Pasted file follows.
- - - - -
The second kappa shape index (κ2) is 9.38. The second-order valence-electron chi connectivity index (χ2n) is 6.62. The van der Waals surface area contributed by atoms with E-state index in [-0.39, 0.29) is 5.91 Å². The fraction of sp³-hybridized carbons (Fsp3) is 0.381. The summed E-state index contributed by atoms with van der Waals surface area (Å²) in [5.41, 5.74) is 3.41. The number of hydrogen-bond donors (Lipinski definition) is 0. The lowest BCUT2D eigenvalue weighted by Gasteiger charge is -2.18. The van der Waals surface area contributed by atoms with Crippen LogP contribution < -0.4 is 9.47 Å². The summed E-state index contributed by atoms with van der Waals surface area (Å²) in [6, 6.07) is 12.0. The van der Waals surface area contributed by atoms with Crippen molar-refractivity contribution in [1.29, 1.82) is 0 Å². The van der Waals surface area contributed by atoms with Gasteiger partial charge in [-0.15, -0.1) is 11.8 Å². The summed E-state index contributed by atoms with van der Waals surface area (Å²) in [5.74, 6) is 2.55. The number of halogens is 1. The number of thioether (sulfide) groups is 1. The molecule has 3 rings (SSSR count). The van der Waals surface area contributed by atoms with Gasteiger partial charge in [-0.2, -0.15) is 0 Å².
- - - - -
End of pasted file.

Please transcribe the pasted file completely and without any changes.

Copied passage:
The second kappa shape index (κ2) is 9.38. The second-order valence-electron chi connectivity index (χ2n) is 6.62. The van der Waals surface area contributed by atoms with E-state index in [-0.39, 0.29) is 5.91 Å². The fraction of sp³-hybridized carbons (Fsp3) is 0.381. The summed E-state index contributed by atoms with van der Waals surface area (Å²) in [5.41, 5.74) is 3.41. The number of hydrogen-bond donors (Lipinski definition) is 0. The lowest BCUT2D eigenvalue weighted by Gasteiger charge is -2.18. The van der Waals surface area contributed by atoms with Crippen LogP contribution < -0.4 is 9.47 Å². The summed E-state index contributed by atoms with van der Waals surface area (Å²) in [6, 6.07) is 12.0. The van der Waals surface area contributed by atoms with Crippen molar-refractivity contribution in [1.29, 1.82) is 0 Å². The van der Waals surface area contributed by atoms with Gasteiger partial charge in [-0.15, -0.1) is 11.8 Å². The summed E-state index contributed by atoms with van der Waals surface area (Å²) in [5.74, 6) is 2.55. The number of halogens is 1. The number of thioether (sulfide) groups is 1. The molecule has 3 rings (SSSR count). The van der Waals surface area contributed by atoms with Gasteiger partial charge in [-0.2, -0.15) is 0 Å².